Shiono： Although followers of Islam in medieval days defeated the Christian crusaders, they later lost their strength and cohesiveness, and the Christians that had been defeated carved out a path to prosperity. My view is that a key shortcoming of those Muslims was their failure to create a social structure that guaranteed jobs. At that time in North Africa, which exported natural resources such as gold and marble, it was sufficient for only people in theupper classes to be able to turn a profit, and there was no need to provide jobs for people in the lower classes. On the other hand, in the city-states of Italy, which were manufacturing and trading nations, a system for providing jobs to many people was being established due to an advanced division of labor.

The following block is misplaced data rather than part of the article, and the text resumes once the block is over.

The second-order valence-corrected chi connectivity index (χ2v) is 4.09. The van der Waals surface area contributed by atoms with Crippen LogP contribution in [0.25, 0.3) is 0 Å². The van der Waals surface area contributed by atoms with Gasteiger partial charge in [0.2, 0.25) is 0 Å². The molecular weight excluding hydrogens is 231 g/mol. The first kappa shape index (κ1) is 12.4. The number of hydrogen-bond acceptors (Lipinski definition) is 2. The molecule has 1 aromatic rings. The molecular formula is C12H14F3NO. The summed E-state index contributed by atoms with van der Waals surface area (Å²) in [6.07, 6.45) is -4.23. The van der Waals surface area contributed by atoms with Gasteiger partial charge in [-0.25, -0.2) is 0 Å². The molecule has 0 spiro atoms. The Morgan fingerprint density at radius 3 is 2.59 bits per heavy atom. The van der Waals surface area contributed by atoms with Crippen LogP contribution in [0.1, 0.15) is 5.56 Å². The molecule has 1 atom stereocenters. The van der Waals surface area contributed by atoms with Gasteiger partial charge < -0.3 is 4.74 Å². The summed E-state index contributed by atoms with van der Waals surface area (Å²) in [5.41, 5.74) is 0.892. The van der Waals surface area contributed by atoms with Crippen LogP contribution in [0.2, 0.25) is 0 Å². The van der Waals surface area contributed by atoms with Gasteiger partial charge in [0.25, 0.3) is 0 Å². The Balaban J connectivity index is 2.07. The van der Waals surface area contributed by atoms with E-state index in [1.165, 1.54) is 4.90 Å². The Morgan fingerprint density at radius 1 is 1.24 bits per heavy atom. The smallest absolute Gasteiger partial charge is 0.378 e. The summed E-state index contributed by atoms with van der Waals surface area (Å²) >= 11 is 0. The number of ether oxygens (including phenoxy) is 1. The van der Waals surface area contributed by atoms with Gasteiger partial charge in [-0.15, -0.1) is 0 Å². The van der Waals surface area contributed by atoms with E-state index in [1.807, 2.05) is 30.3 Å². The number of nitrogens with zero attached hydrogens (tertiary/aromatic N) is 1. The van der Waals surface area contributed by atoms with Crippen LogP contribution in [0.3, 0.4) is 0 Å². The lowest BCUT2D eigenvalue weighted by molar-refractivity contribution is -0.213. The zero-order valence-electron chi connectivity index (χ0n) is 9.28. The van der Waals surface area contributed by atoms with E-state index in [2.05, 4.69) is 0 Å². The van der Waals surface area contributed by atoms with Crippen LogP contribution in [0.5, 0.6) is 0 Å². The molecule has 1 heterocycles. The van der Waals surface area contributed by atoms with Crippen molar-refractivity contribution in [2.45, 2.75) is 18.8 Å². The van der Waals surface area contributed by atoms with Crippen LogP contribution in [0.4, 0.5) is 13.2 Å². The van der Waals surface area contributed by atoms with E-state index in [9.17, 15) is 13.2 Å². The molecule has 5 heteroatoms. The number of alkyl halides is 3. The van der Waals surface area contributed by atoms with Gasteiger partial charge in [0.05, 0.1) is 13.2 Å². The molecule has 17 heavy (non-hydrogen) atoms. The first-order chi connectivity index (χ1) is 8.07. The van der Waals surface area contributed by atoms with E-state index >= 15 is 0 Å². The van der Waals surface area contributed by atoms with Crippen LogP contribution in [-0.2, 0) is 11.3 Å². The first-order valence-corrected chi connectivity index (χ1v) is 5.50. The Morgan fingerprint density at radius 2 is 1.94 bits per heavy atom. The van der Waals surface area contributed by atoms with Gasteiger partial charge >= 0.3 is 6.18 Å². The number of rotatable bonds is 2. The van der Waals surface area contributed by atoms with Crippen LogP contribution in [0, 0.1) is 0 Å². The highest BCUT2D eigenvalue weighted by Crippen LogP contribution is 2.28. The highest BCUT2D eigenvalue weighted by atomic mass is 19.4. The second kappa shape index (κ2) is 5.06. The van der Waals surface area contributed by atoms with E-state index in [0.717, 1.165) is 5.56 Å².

Kawamura： If we look at the resource-rich Arab countries, the situation has not changed much from the medieval period.
Shiono： Yes. Recent years have been marked by many events such as the Jasmine Revolution that began in Tunisia. But I believe the problem goes beyond religion and other matters and basically boils down to “a lack of jobs.” The reason Emperor Trajanus forced the wealthy to invest in the home country was to provide jobs. In Japan too, if we could ensure jobs, everything else would move in a better direction.
Kawamura： I agree that employment is very important. If we retained even only the service industry in Japan, a solid number of jobs could be secured. But there would be a significant difference in the amount of profit, and how this could be overcome remains a difficult issue. Ultimately, I believe we need to move toward stable growth by building a structure that creates employment and profit while firmly maintaining the core areas of manufacturing in Japan.